Cheap basics, side of rainbow magic: Uniqlo's full-size store opens this week

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Ascend the breathing rainbow to affordable cashmere and many colors of sock.
ALL GUARDIAN PHOTOS BY CAITLIN DONOHUE

"We're trying to impress you with the amount of colors we have for socks," says Aldo Liguori, Uniqlo global director of corporate PR as he guides us through his Japanese clothing brand's soon-to-be-open San Francisco store. There are indeed, a lot of sock colors. The three-story Union Square space is home to many wonders, however. Walls of affordably-priced cashmere sweaters, a magic mirror, color-shifting staircases, heat-generating clothing, and -- perhaps most compelling to your reporter -- a $9.90 special on "Japanese engineered denim."

They have eggplant, dark gold, forest-colored jeans. An autumn palette rainbow. Grab them while they last. "They are manufactured in ChIina," said Liguori in a reserved cadence befitting a person whose office is in the Minato ward of Tokyo. "But to Uniqlo Japanese standards."

Not even $10. Elbows out on Friday, shoppers. 

Sure, I spent the morning touring a chain clothing store. But Uniqlo is an exciting chain clothing store, way more exciting than Target, although maybe not as exciting as Top Shop. Te Powell Street location is the fifth full-fledged US location, although a San Francisco pop-up shop has been open since August a few blocks away. Would you believe New Jersey got a full-sized Uniqlo before the Bay Area? It did :(

Nonetheless, Uniqlo's been busy at the hype game here in SF -- promotional gambits have included online games involving Japanese cult cat Maru, and panel discussions held in the pop-up with Goapele and Mission Chinese Food's Danny Bowein. 

Those $9.90 jeans are one of a few opening days sales -- you can also get their heavily-promoted, weirdly-lightweight down jackets for $49.90, and no less than six pairs of socks for $9.90. Uniqlo's big on basics, but a lot of the basics come with twists, like aforementioned Heatech line of heat-producing long underwear, tank tops, etc. I swooned at the SF store over the wool cocoon coats and Double Standard by Masahisa Takino line of solid, Helmut Lang-like pieces. Slouchy sweatshirt shrugs, futuristic-looking rain trenches, etc.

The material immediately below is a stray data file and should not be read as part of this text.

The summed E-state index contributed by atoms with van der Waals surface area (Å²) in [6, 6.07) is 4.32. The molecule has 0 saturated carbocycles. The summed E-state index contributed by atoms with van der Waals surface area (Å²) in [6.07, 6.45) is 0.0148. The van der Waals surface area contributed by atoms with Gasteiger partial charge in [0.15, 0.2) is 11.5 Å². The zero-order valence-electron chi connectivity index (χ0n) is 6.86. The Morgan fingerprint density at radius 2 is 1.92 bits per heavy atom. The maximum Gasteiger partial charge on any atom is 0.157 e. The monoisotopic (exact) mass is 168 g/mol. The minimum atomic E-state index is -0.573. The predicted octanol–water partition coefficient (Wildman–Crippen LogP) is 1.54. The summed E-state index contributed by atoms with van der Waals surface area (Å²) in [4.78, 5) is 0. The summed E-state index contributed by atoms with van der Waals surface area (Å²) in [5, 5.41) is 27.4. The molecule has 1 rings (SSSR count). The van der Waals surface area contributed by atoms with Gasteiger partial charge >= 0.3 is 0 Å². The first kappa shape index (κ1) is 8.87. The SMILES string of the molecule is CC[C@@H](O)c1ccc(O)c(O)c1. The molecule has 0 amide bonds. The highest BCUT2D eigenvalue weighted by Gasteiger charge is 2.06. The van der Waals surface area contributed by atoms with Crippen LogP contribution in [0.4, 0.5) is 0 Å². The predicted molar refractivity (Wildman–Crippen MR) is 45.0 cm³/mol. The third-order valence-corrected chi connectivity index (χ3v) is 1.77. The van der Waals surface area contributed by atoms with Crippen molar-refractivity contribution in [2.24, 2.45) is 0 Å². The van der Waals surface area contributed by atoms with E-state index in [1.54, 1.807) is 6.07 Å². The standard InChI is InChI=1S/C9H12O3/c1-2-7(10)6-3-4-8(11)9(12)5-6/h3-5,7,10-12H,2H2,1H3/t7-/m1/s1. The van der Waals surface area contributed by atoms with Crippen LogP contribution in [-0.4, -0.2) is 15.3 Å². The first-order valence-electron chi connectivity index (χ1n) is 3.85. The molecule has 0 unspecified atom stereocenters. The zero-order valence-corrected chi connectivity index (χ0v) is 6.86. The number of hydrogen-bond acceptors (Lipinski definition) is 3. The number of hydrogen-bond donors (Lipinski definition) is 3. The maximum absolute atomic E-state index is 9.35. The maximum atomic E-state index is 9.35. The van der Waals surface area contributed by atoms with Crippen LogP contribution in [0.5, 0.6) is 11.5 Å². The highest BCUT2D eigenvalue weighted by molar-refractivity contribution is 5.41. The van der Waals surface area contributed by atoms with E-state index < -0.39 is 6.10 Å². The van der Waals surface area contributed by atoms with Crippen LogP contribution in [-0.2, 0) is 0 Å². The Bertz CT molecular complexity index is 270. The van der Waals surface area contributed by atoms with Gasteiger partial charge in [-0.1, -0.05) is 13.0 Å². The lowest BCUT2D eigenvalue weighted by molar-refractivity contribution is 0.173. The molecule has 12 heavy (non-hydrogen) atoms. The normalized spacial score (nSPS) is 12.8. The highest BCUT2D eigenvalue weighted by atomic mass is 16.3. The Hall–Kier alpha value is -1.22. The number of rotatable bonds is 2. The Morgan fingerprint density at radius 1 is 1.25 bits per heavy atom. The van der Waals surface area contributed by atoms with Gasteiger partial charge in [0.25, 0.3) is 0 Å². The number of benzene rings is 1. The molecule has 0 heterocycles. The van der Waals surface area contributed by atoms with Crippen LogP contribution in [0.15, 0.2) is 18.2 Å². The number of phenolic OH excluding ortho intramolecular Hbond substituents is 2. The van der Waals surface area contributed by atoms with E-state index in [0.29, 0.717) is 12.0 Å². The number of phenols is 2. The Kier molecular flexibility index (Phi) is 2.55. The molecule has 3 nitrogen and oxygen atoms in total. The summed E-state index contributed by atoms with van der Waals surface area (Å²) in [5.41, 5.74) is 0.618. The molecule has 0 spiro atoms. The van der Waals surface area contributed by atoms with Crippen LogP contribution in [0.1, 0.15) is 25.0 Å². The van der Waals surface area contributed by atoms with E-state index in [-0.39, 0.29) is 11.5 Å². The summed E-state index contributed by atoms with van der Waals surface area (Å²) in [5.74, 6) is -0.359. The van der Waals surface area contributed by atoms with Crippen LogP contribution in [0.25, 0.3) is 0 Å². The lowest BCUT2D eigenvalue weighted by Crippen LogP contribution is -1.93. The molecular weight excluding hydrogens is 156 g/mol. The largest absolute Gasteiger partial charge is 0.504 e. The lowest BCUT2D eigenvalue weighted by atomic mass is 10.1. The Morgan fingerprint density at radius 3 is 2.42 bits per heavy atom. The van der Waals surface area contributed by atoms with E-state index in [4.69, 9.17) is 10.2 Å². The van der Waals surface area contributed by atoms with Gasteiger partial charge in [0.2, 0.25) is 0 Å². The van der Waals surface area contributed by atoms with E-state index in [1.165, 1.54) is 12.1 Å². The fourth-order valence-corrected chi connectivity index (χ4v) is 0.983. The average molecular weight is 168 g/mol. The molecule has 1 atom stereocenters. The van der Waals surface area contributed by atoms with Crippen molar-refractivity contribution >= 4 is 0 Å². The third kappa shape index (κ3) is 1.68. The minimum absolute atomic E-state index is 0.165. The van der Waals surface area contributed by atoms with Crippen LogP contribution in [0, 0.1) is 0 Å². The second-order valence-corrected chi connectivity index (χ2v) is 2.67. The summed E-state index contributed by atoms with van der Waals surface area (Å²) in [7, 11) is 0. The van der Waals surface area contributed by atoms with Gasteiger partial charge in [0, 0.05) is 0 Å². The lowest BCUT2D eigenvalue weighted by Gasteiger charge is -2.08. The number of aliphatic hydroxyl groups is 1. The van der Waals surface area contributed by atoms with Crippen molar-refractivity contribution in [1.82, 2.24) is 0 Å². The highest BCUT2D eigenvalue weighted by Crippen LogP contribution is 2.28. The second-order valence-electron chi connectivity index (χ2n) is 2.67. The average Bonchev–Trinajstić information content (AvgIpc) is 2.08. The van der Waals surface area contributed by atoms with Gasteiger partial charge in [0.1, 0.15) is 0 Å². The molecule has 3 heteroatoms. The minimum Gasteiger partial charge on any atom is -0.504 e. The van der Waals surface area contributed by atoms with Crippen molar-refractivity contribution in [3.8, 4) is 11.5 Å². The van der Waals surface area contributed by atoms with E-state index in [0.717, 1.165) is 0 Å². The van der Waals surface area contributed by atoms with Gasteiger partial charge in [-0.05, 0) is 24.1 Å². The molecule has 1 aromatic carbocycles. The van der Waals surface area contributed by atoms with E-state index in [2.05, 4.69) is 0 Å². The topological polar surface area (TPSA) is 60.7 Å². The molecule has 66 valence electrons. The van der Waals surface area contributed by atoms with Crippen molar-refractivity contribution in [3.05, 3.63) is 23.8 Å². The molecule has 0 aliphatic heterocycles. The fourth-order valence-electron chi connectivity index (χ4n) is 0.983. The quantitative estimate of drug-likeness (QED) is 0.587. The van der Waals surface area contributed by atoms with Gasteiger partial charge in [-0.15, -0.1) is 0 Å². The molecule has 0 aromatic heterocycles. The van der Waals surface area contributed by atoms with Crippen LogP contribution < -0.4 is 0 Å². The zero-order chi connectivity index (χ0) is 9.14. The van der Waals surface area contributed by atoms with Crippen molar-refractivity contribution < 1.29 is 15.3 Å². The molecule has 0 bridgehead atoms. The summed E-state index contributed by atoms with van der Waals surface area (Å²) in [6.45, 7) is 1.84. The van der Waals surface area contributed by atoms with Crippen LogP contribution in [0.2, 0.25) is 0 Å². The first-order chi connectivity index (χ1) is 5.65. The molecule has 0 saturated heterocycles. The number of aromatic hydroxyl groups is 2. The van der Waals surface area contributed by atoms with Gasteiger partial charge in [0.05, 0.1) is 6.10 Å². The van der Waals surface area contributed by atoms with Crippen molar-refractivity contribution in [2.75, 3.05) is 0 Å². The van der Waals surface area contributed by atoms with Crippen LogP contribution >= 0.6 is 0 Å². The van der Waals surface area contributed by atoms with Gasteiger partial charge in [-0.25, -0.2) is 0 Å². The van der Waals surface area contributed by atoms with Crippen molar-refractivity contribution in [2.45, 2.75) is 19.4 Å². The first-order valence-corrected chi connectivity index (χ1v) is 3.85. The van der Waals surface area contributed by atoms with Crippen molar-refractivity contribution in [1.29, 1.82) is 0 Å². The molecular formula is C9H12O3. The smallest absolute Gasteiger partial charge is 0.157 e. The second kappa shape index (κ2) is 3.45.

But maybe you're in it for the majick. You'll find it here -- like I said the staircases breathe rainbow. There are rotating army of fedora-wearing rainbow-clad mannequins, LOOK: 

 

... and a mirror that, with the touch of a button, will change the color of the reflection of the fleece or down jacket you are wearing, so that you can see whether you're more of a rose or a silver. 

DISCLAIMER: By popular demand, we'd like to remind you that clothes produced in China are not subject to the same labor laws as clothes produced here in the United States (love you, Guardianistas.) Please note, Uniqlo has a mediocre history when it comes to these issues.

Uniqlo San Francisco store opening 

Fri/5

Store hours: Mon.-Sat., 10am-9pm; Sun., 10am-8pm

111 Powell, SF

www.uniqlo.com

Comments

China is the best. Congrats China.

Posted by Danny on Oct. 04, 2012 @ 9:23 am

i believe what the first commenter is saying is that yes, you mention that the clothes are made in china, but you don't go into the issur that their workers are probably paid sweatshop rates to sell clothes at that price.

Posted by tom on Oct. 04, 2012 @ 9:20 am

It's a chain store. We always think independent stores are better. The opening of this one, I think, was interesting enough to our readers for me to comment on.

Most people are aware that clothes from China (again, specifically mentioned that Uniqlo shit is produced there) are not fair trade, etc. That is why I didn't hammer the point over people's heads in this piece. But just in case they don't, and to make those who were offended by the piece feel better about our intentions, I've added a link to Uniqlo's factories' mediocre history of labor conditions.

I also think it's important, here, to point out that not all workers across the pond suffer conditions worse than the workers here in the United States. Ask Walmart -- its employees actually have a union in China.

Posted by caitlin on Oct. 04, 2012 @ 11:36 am

Is this a promo-advertisement here in the editorial section of the SFBG? Or am I missing "the irony"?

Uniqlo attire is made in China by laborers paid around $14 a day for 10 hous of work.

Posted by Troll the XIV on Oct. 04, 2012 @ 6:30 am

It's a review of a weird chain store. We mention that it is made in China in the second paragraph.

Totes with you.

Posted by caitlin on Oct. 04, 2012 @ 7:07 am